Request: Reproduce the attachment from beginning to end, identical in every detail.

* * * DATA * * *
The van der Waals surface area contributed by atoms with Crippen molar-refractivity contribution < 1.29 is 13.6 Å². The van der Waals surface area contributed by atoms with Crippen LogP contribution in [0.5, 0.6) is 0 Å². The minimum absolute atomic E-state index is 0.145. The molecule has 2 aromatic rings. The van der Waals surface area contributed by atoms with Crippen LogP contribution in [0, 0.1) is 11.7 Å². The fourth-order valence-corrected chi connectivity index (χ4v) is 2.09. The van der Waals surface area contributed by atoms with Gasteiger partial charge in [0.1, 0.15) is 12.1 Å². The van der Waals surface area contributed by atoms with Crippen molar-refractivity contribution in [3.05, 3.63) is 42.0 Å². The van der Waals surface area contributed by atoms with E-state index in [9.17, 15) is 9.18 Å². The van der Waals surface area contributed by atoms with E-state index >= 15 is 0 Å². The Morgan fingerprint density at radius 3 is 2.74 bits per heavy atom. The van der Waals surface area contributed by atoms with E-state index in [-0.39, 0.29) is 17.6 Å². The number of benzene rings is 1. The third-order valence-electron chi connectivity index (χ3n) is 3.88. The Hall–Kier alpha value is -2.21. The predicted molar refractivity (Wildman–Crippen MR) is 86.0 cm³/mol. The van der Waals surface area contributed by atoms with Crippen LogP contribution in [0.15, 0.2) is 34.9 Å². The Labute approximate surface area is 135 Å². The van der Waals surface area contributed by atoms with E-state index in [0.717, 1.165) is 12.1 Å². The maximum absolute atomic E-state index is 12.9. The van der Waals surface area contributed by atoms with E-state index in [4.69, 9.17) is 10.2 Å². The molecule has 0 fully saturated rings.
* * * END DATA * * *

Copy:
The van der Waals surface area contributed by atoms with Crippen molar-refractivity contribution < 1.29 is 13.6 Å². The van der Waals surface area contributed by atoms with Crippen LogP contribution in [0.5, 0.6) is 0 Å². The minimum absolute atomic E-state index is 0.145. The molecule has 2 aromatic rings. The van der Waals surface area contributed by atoms with Crippen LogP contribution in [0, 0.1) is 11.7 Å². The fourth-order valence-corrected chi connectivity index (χ4v) is 2.09. The van der Waals surface area contributed by atoms with Gasteiger partial charge in [0.1, 0.15) is 12.1 Å². The van der Waals surface area contributed by atoms with Crippen molar-refractivity contribution in [3.05, 3.63) is 42.0 Å². The van der Waals surface area contributed by atoms with E-state index in [9.17, 15) is 9.18 Å². The van der Waals surface area contributed by atoms with E-state index >= 15 is 0 Å². The Morgan fingerprint density at radius 3 is 2.74 bits per heavy atom. The van der Waals surface area contributed by atoms with E-state index in [-0.39, 0.29) is 17.6 Å². The number of benzene rings is 1. The third-order valence-electron chi connectivity index (χ3n) is 3.88. The Hall–Kier alpha value is -2.21. The predicted molar refractivity (Wildman–Crippen MR) is 86.0 cm³/mol. The van der Waals surface area contributed by atoms with Crippen LogP contribution in [0.15, 0.2) is 34.9 Å². The Labute approximate surface area is 135 Å². The van der Waals surface area contributed by atoms with E-state index in [0.717, 1.165) is 12.1 Å². The maximum absolute atomic E-state index is 12.9. The van der Waals surface area contributed by atoms with E-state index in [4.69, 9.17) is 10.2 Å². The molecule has 0 fully saturated rings.